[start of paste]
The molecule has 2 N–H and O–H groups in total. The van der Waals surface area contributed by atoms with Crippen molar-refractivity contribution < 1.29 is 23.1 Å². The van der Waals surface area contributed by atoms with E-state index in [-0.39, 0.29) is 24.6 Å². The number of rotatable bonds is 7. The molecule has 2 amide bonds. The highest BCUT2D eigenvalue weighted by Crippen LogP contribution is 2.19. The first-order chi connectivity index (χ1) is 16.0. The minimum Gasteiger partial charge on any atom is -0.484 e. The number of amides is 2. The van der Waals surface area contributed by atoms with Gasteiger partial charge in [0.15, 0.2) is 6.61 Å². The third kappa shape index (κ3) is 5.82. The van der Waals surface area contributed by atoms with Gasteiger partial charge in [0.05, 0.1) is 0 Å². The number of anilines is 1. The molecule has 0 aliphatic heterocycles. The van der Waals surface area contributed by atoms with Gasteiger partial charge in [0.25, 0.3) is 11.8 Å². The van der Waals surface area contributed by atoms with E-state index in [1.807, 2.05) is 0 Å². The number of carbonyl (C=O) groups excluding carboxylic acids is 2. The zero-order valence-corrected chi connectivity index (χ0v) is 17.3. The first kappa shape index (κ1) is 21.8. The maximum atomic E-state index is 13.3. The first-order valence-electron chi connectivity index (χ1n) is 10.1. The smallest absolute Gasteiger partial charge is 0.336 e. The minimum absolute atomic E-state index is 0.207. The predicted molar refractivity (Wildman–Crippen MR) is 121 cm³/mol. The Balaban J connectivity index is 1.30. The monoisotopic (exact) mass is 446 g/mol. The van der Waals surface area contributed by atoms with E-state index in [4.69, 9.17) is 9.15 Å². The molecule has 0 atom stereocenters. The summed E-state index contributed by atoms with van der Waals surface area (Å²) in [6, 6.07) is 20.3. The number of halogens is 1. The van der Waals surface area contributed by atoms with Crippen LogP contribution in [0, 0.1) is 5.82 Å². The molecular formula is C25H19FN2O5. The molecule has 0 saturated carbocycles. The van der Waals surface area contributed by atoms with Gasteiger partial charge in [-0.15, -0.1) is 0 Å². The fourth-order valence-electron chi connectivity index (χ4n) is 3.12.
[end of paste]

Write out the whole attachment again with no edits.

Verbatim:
The molecule has 2 N–H and O–H groups in total. The van der Waals surface area contributed by atoms with Crippen molar-refractivity contribution < 1.29 is 23.1 Å². The van der Waals surface area contributed by atoms with E-state index in [-0.39, 0.29) is 24.6 Å². The number of rotatable bonds is 7. The molecule has 2 amide bonds. The highest BCUT2D eigenvalue weighted by Crippen LogP contribution is 2.19. The first-order chi connectivity index (χ1) is 16.0. The minimum Gasteiger partial charge on any atom is -0.484 e. The number of amides is 2. The van der Waals surface area contributed by atoms with Gasteiger partial charge in [0.15, 0.2) is 6.61 Å². The third kappa shape index (κ3) is 5.82. The van der Waals surface area contributed by atoms with Gasteiger partial charge in [0.05, 0.1) is 0 Å². The number of anilines is 1. The molecule has 0 aliphatic heterocycles. The van der Waals surface area contributed by atoms with Gasteiger partial charge in [0.25, 0.3) is 11.8 Å². The van der Waals surface area contributed by atoms with E-state index in [1.807, 2.05) is 0 Å². The number of carbonyl (C=O) groups excluding carboxylic acids is 2. The zero-order valence-corrected chi connectivity index (χ0v) is 17.3. The first kappa shape index (κ1) is 21.8. The maximum atomic E-state index is 13.3. The first-order valence-electron chi connectivity index (χ1n) is 10.1. The smallest absolute Gasteiger partial charge is 0.336 e. The minimum absolute atomic E-state index is 0.207. The predicted molar refractivity (Wildman–Crippen MR) is 121 cm³/mol. The Balaban J connectivity index is 1.30. The monoisotopic (exact) mass is 446 g/mol. The van der Waals surface area contributed by atoms with E-state index in [4.69, 9.17) is 9.15 Å². The molecule has 0 atom stereocenters. The summed E-state index contributed by atoms with van der Waals surface area (Å²) in [6, 6.07) is 20.3. The number of halogens is 1. The van der Waals surface area contributed by atoms with Crippen LogP contribution in [0, 0.1) is 5.82 Å². The molecular formula is C25H19FN2O5. The molecule has 0 saturated carbocycles. The van der Waals surface area contributed by atoms with Gasteiger partial charge in [-0.15, -0.1) is 0 Å². The fourth-order valence-electron chi connectivity index (χ4n) is 3.12.